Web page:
• Bela Lugosi appeared at the film premiere wearing a vampire cape and with a man in a gorilla suit on chain.

Availability: House of Wax is available on Blu-ray from Warner Brothers, which also includes Mystery of the Wax Museum (1933).

Countdown to Halloween Day 30 – Masque of the Red Death (1964)


Countdown to Halloween Day 30 – Masque of the Red Death (1964)
Cast:        Vincent Price as Prince Prospero
Hazel Court as Juliana
Jane Asher as Francesca
David Weston as Gino
Nigel Green as Ludovico
Patrick Magee as Alfredo
Skip Martin as Hop Toad
Verina Greenlaw as Esmerelda
John Westbrook as The Man in Red

Based on a short story by Edgar Allan Poe
Screenplay by Charles Beaumont & R. Wright Campbell
Directed by Roger Corman

Release Date: June 24, 1964

Plot: When Prince Prospero discovers the Red Death has arrived in a nearby village, he takes the lovely Francesca to his castle where he and his guests worship Satan and partake in sins of the flesh. However, the mysterious Man in Red has other plans.


Richard’s Review: I absolutely love this film and it’s one of my favorites of Vincent Price. He is so deliciously evil as Prince Prospero. The cast of oddball characters surrounding him are entertaining, especially Hop Toad, whose mannerisms and dialogue made me think of Tyrian from Game of Thrones. However, I have to say I was a little disturbed by Esmerelda being played by a young girl as Alfredo stared at her in lust. Aside from that odd moment, the movie is dark and wicked…and I love it.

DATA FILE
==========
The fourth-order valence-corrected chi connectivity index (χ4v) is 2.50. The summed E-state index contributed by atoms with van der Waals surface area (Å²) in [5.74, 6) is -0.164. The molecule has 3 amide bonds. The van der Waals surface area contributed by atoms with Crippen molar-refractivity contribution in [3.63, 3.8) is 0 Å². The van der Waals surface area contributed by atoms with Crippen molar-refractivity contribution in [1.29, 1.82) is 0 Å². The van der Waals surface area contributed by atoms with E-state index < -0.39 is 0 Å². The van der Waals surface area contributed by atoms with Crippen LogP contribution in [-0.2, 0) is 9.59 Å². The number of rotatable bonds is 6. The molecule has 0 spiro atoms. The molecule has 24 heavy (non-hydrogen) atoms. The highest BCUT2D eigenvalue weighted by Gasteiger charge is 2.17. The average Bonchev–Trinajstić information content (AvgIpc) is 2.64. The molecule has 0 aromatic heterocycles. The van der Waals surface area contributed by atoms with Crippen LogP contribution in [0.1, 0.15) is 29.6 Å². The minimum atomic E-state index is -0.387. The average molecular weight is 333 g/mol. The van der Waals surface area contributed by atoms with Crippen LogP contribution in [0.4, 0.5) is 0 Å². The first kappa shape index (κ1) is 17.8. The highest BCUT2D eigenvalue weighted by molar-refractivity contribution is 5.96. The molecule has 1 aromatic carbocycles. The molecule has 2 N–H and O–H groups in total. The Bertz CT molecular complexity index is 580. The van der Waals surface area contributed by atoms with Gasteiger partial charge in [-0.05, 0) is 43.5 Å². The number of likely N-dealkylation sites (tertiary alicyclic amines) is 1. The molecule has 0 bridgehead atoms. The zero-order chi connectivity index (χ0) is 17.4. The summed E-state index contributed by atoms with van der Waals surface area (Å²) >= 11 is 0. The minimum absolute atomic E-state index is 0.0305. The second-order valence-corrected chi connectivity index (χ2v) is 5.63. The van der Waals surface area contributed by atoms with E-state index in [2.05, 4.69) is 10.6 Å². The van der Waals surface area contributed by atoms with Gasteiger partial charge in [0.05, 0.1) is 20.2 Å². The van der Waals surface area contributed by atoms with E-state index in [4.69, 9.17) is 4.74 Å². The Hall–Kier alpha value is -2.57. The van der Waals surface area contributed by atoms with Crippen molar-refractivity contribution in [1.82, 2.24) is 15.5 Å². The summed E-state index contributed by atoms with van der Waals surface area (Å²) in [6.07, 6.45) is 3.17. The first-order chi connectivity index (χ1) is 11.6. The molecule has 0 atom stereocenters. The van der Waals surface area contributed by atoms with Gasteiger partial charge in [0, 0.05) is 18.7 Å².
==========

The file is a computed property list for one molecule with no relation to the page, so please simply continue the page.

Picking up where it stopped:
Karla’s Thoughts: Vincent Price was amazing and flawless but I really hated to see him play such an evil role. The story was good but a little too dark for me at times. The senseless deaths, such as killing the villagers, and taking pleasure from watching others suffer, was a little hard to watch. This is a really good movie but I’d probably not watch again because it was too dark.



  • Each of the men in various colors at the end of the film are meant to represent a different form of death, such as gold for leprosy and black for the black death.
  • Corman had originally wanted this to be his second Poe flick but decided to wait as he felt elements of the film were similar to The Seventh Seal (1957).
  • Two miles of corridors were constructed to enhance the visual scope of Prospero’s castle.
  • Hazel Court starred in numerous genre films, including The Curse of Frankenstein (1957) with Peter Cushing and The Man Who Could Cheat Death (1959), both starring Christopher Lee. She also worked with Vincent Price and Boris Karloff in The Raven (1963).
  • Jane Asher brought a random friend to the set one day and introduced him to Roger Corman, who did not know who he was. The next day, he read that the young man was Paul McCartney.
  • David Weston also starred in Witchcraft (1964) as well as episodes of UFO and The Tomorrow People, as well as seven episodes of Doctor Who.